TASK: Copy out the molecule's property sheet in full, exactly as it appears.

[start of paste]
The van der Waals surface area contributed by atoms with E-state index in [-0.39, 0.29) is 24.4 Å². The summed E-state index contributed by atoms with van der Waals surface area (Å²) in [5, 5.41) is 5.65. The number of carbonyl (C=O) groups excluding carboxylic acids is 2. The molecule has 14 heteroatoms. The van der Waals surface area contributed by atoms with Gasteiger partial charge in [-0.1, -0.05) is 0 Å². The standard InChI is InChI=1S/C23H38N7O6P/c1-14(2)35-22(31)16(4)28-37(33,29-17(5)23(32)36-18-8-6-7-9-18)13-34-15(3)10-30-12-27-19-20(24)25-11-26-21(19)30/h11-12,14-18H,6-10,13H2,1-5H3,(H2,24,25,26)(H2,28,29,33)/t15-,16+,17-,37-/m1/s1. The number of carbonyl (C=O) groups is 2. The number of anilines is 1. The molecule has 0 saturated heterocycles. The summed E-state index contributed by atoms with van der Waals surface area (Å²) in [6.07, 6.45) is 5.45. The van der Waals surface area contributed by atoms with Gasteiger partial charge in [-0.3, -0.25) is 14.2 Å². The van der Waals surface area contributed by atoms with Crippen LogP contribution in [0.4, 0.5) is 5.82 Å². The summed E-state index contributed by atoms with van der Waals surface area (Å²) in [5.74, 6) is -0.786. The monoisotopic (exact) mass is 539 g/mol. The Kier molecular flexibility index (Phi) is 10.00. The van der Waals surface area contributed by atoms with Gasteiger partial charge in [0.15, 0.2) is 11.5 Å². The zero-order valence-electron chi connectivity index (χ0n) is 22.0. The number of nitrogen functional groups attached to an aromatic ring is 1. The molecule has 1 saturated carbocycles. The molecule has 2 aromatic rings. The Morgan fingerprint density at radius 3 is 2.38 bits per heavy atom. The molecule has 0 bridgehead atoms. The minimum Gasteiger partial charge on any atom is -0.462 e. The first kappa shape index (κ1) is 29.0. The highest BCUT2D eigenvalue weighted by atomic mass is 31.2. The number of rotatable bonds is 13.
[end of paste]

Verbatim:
The van der Waals surface area contributed by atoms with E-state index in [-0.39, 0.29) is 24.4 Å². The summed E-state index contributed by atoms with van der Waals surface area (Å²) in [5, 5.41) is 5.65. The number of carbonyl (C=O) groups excluding carboxylic acids is 2. The molecule has 14 heteroatoms. The van der Waals surface area contributed by atoms with Gasteiger partial charge in [-0.1, -0.05) is 0 Å². The standard InChI is InChI=1S/C23H38N7O6P/c1-14(2)35-22(31)16(4)28-37(33,29-17(5)23(32)36-18-8-6-7-9-18)13-34-15(3)10-30-12-27-19-20(24)25-11-26-21(19)30/h11-12,14-18H,6-10,13H2,1-5H3,(H2,24,25,26)(H2,28,29,33)/t15-,16+,17-,37-/m1/s1. The number of carbonyl (C=O) groups is 2. The number of anilines is 1. The molecule has 0 saturated heterocycles. The summed E-state index contributed by atoms with van der Waals surface area (Å²) in [6.07, 6.45) is 5.45. The van der Waals surface area contributed by atoms with Gasteiger partial charge in [-0.3, -0.25) is 14.2 Å². The van der Waals surface area contributed by atoms with Crippen LogP contribution in [0.4, 0.5) is 5.82 Å². The summed E-state index contributed by atoms with van der Waals surface area (Å²) in [5.74, 6) is -0.786. The monoisotopic (exact) mass is 539 g/mol. The Kier molecular flexibility index (Phi) is 10.00. The van der Waals surface area contributed by atoms with Gasteiger partial charge in [0.15, 0.2) is 11.5 Å². The zero-order valence-electron chi connectivity index (χ0n) is 22.0. The number of nitrogen functional groups attached to an aromatic ring is 1. The molecule has 1 saturated carbocycles. The molecule has 2 aromatic rings. The Morgan fingerprint density at radius 3 is 2.38 bits per heavy atom. The molecule has 0 bridgehead atoms. The minimum Gasteiger partial charge on any atom is -0.462 e. The first kappa shape index (κ1) is 29.0. The highest BCUT2D eigenvalue weighted by atomic mass is 31.2. The number of rotatable bonds is 13.